The result of the analysis shows an increase in the rate of CRC in Kazakhstan. The stage-by-stage distribution of morbidity indicates an increase in stages I and II since 2011. Since the introduction of screening, the incidence of CRC has grown. This growth indicates the positive result of CRC screening, which is associated with positive economic effects as the treatment of stages I and II is cheaper than that of stages III and IV. In addition, a decrease in the total number of primary CRC cases is the result of timely detection of precancerous bowel disease during screening colonoscopy and subsequent treatment. In our opinion, the launch of the national CRC screening program has had a positive effect not only on the health of the population but also on the quality of medical services, e.g., improved equipment, introduction of new methods of diagnosis and treatment, and increased professionalism of doctors. Last year, the national screening program was reviewed by World Health Organization experts, and they recommended further improvements. Currently, the plan is to supply endoscopic equipment, with the support of NBI Equipment, to all regional and state hospitals and oncology centers.


Conflicts of Interest: Kanat Battybekov has been an Editorial Board member of Clinical Endoscopy; however, he was not involved in the peer reviewer selection, evaluaion, or decision process of this article. The other authors have no potential conflicts of interest.
Author Contributions
Conceptualization: Dilyara Kaidarova
Data curation: Alma Zhylkaidarova
Investigation: AZ
Methodology: AZ
Resources: Kanat Batyrbekov
Supervision: Oxana Shatkovskaya
Validation: Dinara Begimbetova
Writing-review&editing: KB

Fig. 1.
The incidence and mortality of colorectal cancer in Organization for Economic Cooperation and Development countries and Kazakhstan.
Fig. 2.
Dynamics of World Health Organization world standardized indicators of incidence and mortality from colorectal cancer per 100,000 population of Kazakhstan for the period 2004–2018.
Fig. 3.
Age indicators of the incidence of colorectal cancer in Kazakhstan (average per 100,000 inhabitants of the corresponding age for 2004–2011 and 2012–2018).
Fig. 4.
Proportion of I-II, III, IV stages of primary cases of colorectal cancer in Kazakhstan (%).
Fig. 5.
Territorial incidence rates of colorectal cancer in Kazakhstan (standardized World Health Organization world rates per 100,000 population, 2004–2010, 2011–2014 and 2015–2018).
Table 1.
Comparison of Cancer Detection in Screening and Indicators of Increase in the Incidence of Colorectal Cancer during the Implementation of Screening in the Regions of Kazakhstan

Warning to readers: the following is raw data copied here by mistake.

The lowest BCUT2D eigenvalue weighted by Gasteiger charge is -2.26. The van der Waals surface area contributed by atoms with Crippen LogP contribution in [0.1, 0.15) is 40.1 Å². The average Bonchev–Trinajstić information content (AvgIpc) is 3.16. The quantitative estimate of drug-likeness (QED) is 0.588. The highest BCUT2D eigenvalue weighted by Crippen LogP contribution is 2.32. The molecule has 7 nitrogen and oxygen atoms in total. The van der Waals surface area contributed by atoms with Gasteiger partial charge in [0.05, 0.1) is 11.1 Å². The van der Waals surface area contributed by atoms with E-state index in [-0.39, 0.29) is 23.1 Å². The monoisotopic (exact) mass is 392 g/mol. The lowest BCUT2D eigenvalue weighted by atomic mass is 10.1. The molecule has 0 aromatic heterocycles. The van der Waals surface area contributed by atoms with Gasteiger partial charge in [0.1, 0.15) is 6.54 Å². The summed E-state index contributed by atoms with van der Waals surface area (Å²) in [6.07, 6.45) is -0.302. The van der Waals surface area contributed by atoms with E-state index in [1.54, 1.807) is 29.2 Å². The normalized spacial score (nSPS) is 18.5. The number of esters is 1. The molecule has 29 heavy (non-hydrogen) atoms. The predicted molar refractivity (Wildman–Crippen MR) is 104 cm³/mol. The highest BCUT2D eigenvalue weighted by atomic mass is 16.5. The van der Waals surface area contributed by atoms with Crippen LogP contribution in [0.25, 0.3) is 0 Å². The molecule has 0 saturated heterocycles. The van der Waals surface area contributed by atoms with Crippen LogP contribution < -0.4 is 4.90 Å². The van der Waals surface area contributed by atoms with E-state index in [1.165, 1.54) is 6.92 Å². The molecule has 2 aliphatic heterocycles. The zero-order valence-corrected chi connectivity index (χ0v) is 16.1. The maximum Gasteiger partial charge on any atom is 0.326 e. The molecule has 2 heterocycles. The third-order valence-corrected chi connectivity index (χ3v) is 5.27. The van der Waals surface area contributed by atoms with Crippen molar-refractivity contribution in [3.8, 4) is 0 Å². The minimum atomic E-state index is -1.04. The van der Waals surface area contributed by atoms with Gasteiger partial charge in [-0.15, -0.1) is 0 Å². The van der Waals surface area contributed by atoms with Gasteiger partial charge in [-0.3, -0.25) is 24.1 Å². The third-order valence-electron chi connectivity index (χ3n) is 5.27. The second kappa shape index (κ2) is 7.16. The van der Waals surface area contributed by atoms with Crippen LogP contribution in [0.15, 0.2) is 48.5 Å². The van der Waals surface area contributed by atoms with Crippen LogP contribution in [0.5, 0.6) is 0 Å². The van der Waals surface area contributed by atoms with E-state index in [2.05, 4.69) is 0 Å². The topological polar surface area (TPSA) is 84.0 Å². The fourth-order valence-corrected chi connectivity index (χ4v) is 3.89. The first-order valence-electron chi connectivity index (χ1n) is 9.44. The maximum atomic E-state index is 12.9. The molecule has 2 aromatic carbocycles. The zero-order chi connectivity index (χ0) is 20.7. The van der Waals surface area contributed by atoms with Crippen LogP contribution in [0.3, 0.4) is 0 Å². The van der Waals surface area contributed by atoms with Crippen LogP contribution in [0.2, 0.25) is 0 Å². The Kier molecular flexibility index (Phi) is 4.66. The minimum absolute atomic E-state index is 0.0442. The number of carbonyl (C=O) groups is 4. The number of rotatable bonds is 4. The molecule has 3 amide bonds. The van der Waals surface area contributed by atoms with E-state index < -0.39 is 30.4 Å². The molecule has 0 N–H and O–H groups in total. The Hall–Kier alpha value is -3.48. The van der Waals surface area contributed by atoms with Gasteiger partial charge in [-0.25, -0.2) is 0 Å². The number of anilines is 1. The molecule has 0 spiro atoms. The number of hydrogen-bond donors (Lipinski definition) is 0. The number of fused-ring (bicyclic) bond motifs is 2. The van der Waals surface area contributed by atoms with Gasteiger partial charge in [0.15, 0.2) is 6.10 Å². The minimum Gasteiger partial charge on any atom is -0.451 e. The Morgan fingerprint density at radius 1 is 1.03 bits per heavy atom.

Growth in the incidence rate over screening period, % Cancer detection average rate, % (2011–2018) Evaluation of screening impact from 0 (absence) to 5 (strong)

Regions with the high background CRC incidence rate
Pavlodar 3.3 0.07 1
Almaty –0.9 0.03 0
North Kazakhstan –8.0 0.06 0
Nur-Sultan 24.8 0.05 5
Qostanay 17.9 0.08 4
Qaragandy 16.4 0.05 4
East Kazakhstan 21.7 0.04 5
West Kazakhstan 4.8 0.07 1
Aqmola region 13.5 0.03 3

Regions with the middle background CRC incidence rate

Aqtobe 17.7 0.03 4
Kazakhstan 11.7 0.04 3
Mangystau 8.6 0.03 2
Atyrau 34.8 0.03 5

Regions with the low background CRC incidence rate

Zhambyl 25.7 0.04 5
Qyzylorda 8.5 0.04 2
South Kazakhstan 16.1 0.01 4
Almaty region 60.1 0.04 5

CRC, colorectal cancer.


1. Bray F, Ferlay J, Soerjomataram I, Siegel RL, Torre LA, Jemal A. Global cancer statistics 2018: GLOBOCAN estimates of incidence and mortality worldwide for 36 cancers in 185 countries. CA Cancer J Clin 2018;68:394–424.
crossref pmid
2. Ferlay J, Colombet M, Soerjomataram I, et al. Estimating the global cancer incidence and mortality in 2018: GLOBOCAN sources and methods. Int J Cancer 2019;144:1941–1953.
crossref pmid
3. Abdullayev MS, Nurgaziev KS, Zhylkaydarova AZ, Mansurova AB. Epidemiological aspects of colorectal cancer in Kazakhstan. Surgery News 2017;25:394–403.
4. Batyrbekov KU. [Some aspects of endoscopic colorectal cancer screening in Kazakhstan]. Avicenna Bulletin 2016;3:38–41.

5. Kaidarova DR, Zhylkaidarova AZH, Akhetov AA, Shanazarov NA, Batyrbekov KU. [Change of epidemiological situation of colorectal cancer in Kazakhstan after introduction of screening]. Avicenna Bulletin 2018;2-3:157–165.

6. Order of the minister of health of the Republic of Kazakhstan dated December № 995 "On approval of the rules of preventive medical examinations of the target population" [Internet]. Almaty: Ministry of Justice of the Republic of Kazakhstan; c2017 [updated 2017 Dec 25; cited 2019 Aug 24]. Available from:

PDF Links  PDF Links
PubReader  PubReader
ePub Link  ePub Link
XML Download  XML Download
Full text via DOI  Full text via DOI
Download Citation  Download Citation
CrossRef TDM  CrossRef TDM
Related articles
Current Status of Colorectal Cancer and Its Public Health Burden in Thailand  2021 July;54(4)
Characteristics of Colorectal Cancer in Elderly Patients in Comparision with Younger Patients  2007 February;34(2)
Editorial Office
Korean Society of Gastrointestinal Endoscopy
#817, 156 Yanghwa-ro (LG Palace, Donggyo-dong), Mapo-gu, Seoul, 04050, Korea
TEL: +82-2-335-1552   FAX: +82-2-335-2690    E-mail:
Copyright © Korean Society of Gastrointestinal Endoscopy.                 Developed in M2PI
Close layer